— Diane Martindale


Pre-Pre-PreColumbian

Pyramids, which have since been reduced to earth mounds, surround an ancient plaza in the pre-Columbian city of Caral.
Photograph by Jonathan Haas, courtesy of the Field Museum
Caral, a pre-Columbian city built 14 miles from the Pacific Ocean in what is now Peru, had been discounted as a group of rather dreary stone mounds hardly worth excavating ever since archaeologist Max Uhle discovered them in 1905. But last April, new radiocarbon-dating work showed that Caral is the oldest city ever found in the Americas, apparently built about 2600 B.C., when the pyramids at Giza were being constructed in Egypt.

Jonathan Haas, curator of anthropology at the Field Museum in Chicago, in collaboration with Ruth Shady Solis of the National University of San Marcos in Lima, Peru, and Winifred Creamer of Northern Illinois University, dated reeds that were woven into bags used by workers to carry rocks to build the mounds. Further excavation indicated that Caral was the regional capital of a group of inland cities, many with thousands of inhabitants. They traded fruit and cotton grown inland for seafood caught by fishermen in smaller coastal settlements. The discovery is important for reasons beyond the city's age—it throws into question many assumptions on which a great deal of archaeological work is based, because the inhabitants of Caral built a social and political structure, not to mention monumental architecture, without the trappings of writing, metallurgy, or ceramics. "The settlement will provide us with a unique window into the beginning of civilization," Haas says. "It could also lead to a rethinking of the origins of complex societies."
— Diane Martindale


Taming the wild sunflower
Everyone agrees that corn, the crop that built the Americas, was domesticated more than 5,000 years ago in central Mexico. But researchers squabble about the origins of an important but less renowned domesticated plant: the sunflower. Many contend the taming occurred in North America, around what is now Tennessee. The latest evidence, however, favors a Mexican origin. While excavating a pre-Olmec site at San Andrés in Tabasco, Mexico, a team including paleoethnobotanist David Lentz of the New York Botanical Garden turned up the earliest traces of a domesticated sunflower: two carbonized seeds about 4,500 years old.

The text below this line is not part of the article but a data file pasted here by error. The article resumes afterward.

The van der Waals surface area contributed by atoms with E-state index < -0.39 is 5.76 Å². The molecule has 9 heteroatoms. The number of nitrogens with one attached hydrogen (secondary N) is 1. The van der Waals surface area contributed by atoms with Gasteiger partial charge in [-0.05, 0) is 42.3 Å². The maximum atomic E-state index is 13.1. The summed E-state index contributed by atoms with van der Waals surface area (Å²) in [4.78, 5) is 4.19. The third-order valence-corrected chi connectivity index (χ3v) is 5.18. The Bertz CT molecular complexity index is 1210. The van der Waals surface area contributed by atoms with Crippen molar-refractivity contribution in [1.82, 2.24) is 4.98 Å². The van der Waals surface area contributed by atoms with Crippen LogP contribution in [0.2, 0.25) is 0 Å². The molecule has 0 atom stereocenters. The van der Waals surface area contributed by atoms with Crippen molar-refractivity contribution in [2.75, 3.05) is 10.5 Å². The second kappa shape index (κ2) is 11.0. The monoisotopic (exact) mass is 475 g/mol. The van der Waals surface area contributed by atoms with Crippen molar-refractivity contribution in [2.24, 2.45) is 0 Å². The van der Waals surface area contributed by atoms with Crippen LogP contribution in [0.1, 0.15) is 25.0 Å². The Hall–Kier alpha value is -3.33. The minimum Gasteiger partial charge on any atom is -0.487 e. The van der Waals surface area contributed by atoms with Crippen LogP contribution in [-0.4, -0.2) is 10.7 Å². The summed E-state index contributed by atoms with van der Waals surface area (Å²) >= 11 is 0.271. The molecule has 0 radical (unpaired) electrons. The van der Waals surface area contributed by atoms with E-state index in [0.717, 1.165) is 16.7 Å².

Native Americans cultivated sunflowers to use for food, medicine, and dye, says Lentz, and their breeding efforts produced tall, single-headed plants with big seeds that are rich in nutrients and easy to harvest. The ancient carbonized seeds found at San Andrés are more than

7 millimeters long, far longer than the 5 mm seeds wild sunflowers produce. And the seeds are more than 1,000 years older than the earliest North American evidence of domesticated sunflowers, a 3,000-year-old seed found in Tennessee.

Lentz says their find doesn't prove Mexico was the source of domesticated sunflowers. But he thinks it's puzzling that no wild progenitor has ever turned up in North America, despite intensive searches for genetic matches between domesticated and wild sunflowers. His next quest is to search for the ancestor of the domesticated sunflower.
— Sarah Richardson